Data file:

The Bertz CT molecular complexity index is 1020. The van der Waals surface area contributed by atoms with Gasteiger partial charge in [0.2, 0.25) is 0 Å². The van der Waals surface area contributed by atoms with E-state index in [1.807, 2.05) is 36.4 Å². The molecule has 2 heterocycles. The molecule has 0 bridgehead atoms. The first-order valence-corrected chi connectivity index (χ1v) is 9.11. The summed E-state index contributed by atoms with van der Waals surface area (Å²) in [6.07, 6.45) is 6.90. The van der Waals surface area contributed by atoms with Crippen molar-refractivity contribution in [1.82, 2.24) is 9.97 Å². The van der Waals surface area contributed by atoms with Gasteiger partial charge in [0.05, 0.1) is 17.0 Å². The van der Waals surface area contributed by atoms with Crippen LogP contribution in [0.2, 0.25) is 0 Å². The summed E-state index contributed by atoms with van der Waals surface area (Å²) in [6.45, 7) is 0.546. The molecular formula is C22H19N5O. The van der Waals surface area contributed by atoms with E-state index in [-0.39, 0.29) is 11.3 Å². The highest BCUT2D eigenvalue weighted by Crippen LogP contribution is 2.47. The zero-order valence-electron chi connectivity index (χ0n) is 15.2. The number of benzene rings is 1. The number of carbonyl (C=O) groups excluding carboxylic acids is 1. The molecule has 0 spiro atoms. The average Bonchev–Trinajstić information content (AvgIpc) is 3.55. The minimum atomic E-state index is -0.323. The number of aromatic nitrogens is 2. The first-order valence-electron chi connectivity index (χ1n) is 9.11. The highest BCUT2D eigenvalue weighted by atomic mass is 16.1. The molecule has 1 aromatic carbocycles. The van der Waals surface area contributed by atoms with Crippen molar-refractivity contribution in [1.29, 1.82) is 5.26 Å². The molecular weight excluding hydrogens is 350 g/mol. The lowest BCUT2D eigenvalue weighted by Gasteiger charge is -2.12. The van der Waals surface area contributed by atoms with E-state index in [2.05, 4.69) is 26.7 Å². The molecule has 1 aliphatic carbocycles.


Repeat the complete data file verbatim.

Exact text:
The Bertz CT molecular complexity index is 1020. The van der Waals surface area contributed by atoms with Gasteiger partial charge in [0.2, 0.25) is 0 Å². The van der Waals surface area contributed by atoms with E-state index in [1.807, 2.05) is 36.4 Å². The molecule has 2 heterocycles. The molecule has 0 bridgehead atoms. The first-order valence-corrected chi connectivity index (χ1v) is 9.11. The summed E-state index contributed by atoms with van der Waals surface area (Å²) in [6.07, 6.45) is 6.90. The van der Waals surface area contributed by atoms with Crippen molar-refractivity contribution in [1.82, 2.24) is 9.97 Å². The van der Waals surface area contributed by atoms with Gasteiger partial charge in [0.05, 0.1) is 17.0 Å². The van der Waals surface area contributed by atoms with Crippen LogP contribution in [0.2, 0.25) is 0 Å². The summed E-state index contributed by atoms with van der Waals surface area (Å²) in [6.45, 7) is 0.546. The molecular formula is C22H19N5O. The van der Waals surface area contributed by atoms with E-state index in [-0.39, 0.29) is 11.3 Å². The highest BCUT2D eigenvalue weighted by Crippen LogP contribution is 2.47. The zero-order valence-electron chi connectivity index (χ0n) is 15.2. The number of benzene rings is 1. The number of carbonyl (C=O) groups excluding carboxylic acids is 1. The molecule has 0 spiro atoms. The average Bonchev–Trinajstić information content (AvgIpc) is 3.55. The minimum atomic E-state index is -0.323. The number of aromatic nitrogens is 2. The first-order valence-electron chi connectivity index (χ1n) is 9.11. The highest BCUT2D eigenvalue weighted by atomic mass is 16.1. The molecule has 1 aromatic carbocycles. The van der Waals surface area contributed by atoms with Crippen molar-refractivity contribution in [1.29, 1.82) is 5.26 Å². The molecular weight excluding hydrogens is 350 g/mol. The lowest BCUT2D eigenvalue weighted by Gasteiger charge is -2.12. The van der Waals surface area contributed by atoms with E-state index in [2.05, 4.69) is 26.7 Å². The molecule has 1 aliphatic carbocycles.